To B or not to B: the case for B Corps

26th September 2015

In To B Or Not To B, we ask whether businesses should certify as B Corps – and if so, what are the potential benefits for investors?

‘To B Or Not To B’, published in 2016 shortly after Bridges first certified as a B Corp, explained what certification involves and examined whether B Corps might be an attractive investment proposition.

Warby Parker, the innovative glasses maker; Etsy, the online crafts marketplace; Kickstarter, the crowdfunding platform; Natura, Brazil’s biggest cosmetics group; Patagonia, the ethical clothing brand. These outstanding businesses are just some of the 1,400+ companies around the world to have already certified as B Corporations – signalling their commitment to meeting higher standards of social and environmental performance, transparency and accountability.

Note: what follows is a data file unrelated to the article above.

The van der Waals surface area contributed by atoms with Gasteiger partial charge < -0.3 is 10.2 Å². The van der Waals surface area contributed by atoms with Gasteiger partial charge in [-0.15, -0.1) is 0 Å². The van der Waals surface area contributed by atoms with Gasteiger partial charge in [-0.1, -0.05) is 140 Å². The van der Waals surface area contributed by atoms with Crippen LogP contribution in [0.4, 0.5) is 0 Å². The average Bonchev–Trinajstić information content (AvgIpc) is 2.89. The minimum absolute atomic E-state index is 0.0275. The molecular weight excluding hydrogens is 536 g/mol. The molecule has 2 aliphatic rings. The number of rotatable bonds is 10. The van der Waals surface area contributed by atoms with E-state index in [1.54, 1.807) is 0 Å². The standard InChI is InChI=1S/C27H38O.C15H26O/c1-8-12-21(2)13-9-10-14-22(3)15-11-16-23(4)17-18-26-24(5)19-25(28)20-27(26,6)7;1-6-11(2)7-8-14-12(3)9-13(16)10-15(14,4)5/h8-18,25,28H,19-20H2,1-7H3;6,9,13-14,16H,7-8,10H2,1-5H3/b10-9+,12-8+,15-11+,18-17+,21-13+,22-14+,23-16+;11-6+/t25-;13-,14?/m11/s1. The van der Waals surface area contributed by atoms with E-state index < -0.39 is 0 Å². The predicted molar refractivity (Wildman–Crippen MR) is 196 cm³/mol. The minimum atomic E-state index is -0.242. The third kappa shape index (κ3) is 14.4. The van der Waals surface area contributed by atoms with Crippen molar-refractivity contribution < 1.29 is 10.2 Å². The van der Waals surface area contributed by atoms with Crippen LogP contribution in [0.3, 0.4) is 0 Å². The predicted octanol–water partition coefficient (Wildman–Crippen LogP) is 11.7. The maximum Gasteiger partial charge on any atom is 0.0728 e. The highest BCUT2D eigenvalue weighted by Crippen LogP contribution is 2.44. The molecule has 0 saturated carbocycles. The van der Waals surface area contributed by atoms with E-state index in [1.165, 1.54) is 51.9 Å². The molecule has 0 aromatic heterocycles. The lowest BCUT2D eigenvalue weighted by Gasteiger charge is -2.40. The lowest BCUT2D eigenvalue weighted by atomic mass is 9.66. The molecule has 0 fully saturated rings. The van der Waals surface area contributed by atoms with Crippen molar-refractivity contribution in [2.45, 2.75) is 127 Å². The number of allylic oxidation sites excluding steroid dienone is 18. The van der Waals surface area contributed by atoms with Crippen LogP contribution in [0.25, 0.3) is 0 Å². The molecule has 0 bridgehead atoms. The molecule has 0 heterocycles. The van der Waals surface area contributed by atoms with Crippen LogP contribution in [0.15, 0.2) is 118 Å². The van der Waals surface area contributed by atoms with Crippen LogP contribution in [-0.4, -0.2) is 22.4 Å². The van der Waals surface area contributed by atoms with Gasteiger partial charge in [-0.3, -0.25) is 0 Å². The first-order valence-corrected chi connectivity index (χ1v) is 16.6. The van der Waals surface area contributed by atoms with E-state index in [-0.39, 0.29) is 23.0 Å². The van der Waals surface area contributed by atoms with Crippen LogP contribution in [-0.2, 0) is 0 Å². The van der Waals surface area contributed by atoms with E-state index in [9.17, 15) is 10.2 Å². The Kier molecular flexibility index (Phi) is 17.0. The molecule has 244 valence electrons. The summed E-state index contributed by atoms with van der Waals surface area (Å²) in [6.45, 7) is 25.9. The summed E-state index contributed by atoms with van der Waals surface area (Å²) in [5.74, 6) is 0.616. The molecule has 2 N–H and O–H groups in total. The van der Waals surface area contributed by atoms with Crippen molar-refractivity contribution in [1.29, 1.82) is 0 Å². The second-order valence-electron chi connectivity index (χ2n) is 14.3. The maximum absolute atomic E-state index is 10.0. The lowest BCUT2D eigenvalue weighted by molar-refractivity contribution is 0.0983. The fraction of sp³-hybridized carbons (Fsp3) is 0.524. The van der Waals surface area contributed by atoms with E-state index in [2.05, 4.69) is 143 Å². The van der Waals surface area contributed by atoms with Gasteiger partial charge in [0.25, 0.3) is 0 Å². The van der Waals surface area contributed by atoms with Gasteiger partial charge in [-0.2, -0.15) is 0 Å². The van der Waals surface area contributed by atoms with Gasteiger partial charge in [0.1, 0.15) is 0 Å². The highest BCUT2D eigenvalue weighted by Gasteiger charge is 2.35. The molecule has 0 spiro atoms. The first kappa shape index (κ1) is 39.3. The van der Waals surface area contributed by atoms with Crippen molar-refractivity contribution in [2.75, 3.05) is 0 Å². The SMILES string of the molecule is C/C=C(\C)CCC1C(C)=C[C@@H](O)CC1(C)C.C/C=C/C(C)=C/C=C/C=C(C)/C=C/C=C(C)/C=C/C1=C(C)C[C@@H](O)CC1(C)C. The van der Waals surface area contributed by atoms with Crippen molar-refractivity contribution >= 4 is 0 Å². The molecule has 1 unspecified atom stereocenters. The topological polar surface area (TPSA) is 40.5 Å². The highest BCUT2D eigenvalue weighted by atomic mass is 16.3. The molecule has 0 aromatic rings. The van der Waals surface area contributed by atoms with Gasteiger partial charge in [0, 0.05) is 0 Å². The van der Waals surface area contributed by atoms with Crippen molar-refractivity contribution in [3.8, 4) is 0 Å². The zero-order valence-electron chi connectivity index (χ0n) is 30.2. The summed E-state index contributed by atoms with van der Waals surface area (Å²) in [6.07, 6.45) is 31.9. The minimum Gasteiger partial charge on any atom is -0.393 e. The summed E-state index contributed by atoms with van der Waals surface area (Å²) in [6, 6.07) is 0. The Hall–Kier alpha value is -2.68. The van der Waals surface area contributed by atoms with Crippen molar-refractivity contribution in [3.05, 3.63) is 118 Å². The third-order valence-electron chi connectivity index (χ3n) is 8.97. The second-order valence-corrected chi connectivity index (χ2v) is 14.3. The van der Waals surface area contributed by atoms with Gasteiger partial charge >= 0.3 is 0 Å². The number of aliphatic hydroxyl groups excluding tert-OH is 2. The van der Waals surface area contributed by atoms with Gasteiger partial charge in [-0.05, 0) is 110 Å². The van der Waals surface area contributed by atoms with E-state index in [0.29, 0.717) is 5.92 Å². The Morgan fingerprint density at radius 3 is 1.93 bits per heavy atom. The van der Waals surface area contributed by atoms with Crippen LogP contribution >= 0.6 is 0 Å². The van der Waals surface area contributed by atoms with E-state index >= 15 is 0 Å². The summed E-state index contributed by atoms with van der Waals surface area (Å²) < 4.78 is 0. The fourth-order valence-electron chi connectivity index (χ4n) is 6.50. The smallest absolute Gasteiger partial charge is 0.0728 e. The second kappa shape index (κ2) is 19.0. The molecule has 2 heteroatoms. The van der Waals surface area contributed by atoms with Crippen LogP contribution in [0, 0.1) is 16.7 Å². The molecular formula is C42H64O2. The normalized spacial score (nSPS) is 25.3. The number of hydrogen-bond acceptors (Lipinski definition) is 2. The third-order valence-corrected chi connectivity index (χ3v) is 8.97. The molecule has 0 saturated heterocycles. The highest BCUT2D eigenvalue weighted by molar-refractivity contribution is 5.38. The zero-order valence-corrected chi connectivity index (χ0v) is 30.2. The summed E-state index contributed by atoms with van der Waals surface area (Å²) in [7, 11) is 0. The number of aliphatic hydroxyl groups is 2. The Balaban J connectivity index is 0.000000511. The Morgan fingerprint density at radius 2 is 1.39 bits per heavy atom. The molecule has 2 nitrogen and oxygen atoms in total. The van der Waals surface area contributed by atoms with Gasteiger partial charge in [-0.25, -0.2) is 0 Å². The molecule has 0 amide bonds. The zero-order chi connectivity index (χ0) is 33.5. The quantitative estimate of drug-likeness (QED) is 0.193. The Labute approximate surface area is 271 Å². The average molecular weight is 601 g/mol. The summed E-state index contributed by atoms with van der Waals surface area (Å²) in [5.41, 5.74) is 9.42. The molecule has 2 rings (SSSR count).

It considers the extent to which B Corp status can directly improve company performance and thus investor value – through competitive differentiation, improved resilience, best-in-class operating practices, stronger mission alignment and so on. And it looks at the challenges still facing the B Corp movement in order for these benefits to be fully realised – particularly in terms of taking the brand to a broader audience of consumers and investors, and fostering more collaboration within the community. It also considers whether the inherent B Corp ‘mission lock’ is a boon or a drawback to potential investors.

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